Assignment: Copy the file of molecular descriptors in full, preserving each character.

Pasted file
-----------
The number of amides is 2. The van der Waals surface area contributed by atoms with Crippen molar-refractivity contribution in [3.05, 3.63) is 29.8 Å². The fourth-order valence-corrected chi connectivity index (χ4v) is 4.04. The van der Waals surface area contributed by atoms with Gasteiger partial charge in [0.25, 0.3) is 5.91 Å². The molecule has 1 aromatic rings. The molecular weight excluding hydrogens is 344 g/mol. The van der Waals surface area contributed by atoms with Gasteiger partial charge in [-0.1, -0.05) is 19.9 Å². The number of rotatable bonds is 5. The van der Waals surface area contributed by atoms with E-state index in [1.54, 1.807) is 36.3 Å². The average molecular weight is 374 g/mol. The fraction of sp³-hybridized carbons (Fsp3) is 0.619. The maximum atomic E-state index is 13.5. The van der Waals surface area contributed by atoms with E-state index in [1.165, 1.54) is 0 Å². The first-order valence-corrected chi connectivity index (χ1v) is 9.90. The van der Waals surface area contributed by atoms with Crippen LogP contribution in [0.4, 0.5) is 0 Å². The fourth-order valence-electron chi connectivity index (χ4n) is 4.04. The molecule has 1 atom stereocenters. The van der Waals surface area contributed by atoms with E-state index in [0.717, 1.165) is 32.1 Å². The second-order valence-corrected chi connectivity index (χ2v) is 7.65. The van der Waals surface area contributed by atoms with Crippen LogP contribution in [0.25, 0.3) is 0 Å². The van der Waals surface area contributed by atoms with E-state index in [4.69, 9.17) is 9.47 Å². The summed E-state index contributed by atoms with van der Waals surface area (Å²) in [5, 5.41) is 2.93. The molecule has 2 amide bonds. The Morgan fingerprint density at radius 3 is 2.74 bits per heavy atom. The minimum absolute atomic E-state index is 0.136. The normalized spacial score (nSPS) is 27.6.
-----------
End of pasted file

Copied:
The number of amides is 2. The van der Waals surface area contributed by atoms with Crippen molar-refractivity contribution in [3.05, 3.63) is 29.8 Å². The fourth-order valence-corrected chi connectivity index (χ4v) is 4.04. The van der Waals surface area contributed by atoms with Gasteiger partial charge in [0.25, 0.3) is 5.91 Å². The molecule has 1 aromatic rings. The molecular weight excluding hydrogens is 344 g/mol. The van der Waals surface area contributed by atoms with Gasteiger partial charge in [-0.1, -0.05) is 19.9 Å². The number of rotatable bonds is 5. The van der Waals surface area contributed by atoms with E-state index in [1.54, 1.807) is 36.3 Å². The average molecular weight is 374 g/mol. The fraction of sp³-hybridized carbons (Fsp3) is 0.619. The maximum atomic E-state index is 13.5. The van der Waals surface area contributed by atoms with E-state index in [1.165, 1.54) is 0 Å². The first-order valence-corrected chi connectivity index (χ1v) is 9.90. The van der Waals surface area contributed by atoms with Crippen LogP contribution in [0.4, 0.5) is 0 Å². The fourth-order valence-electron chi connectivity index (χ4n) is 4.04. The molecule has 1 atom stereocenters. The van der Waals surface area contributed by atoms with E-state index in [0.717, 1.165) is 32.1 Å². The second-order valence-corrected chi connectivity index (χ2v) is 7.65. The van der Waals surface area contributed by atoms with Crippen LogP contribution in [0.25, 0.3) is 0 Å². The van der Waals surface area contributed by atoms with E-state index in [4.69, 9.17) is 9.47 Å². The summed E-state index contributed by atoms with van der Waals surface area (Å²) in [5, 5.41) is 2.93. The molecule has 2 amide bonds. The Morgan fingerprint density at radius 3 is 2.74 bits per heavy atom. The minimum absolute atomic E-state index is 0.136. The normalized spacial score (nSPS) is 27.6.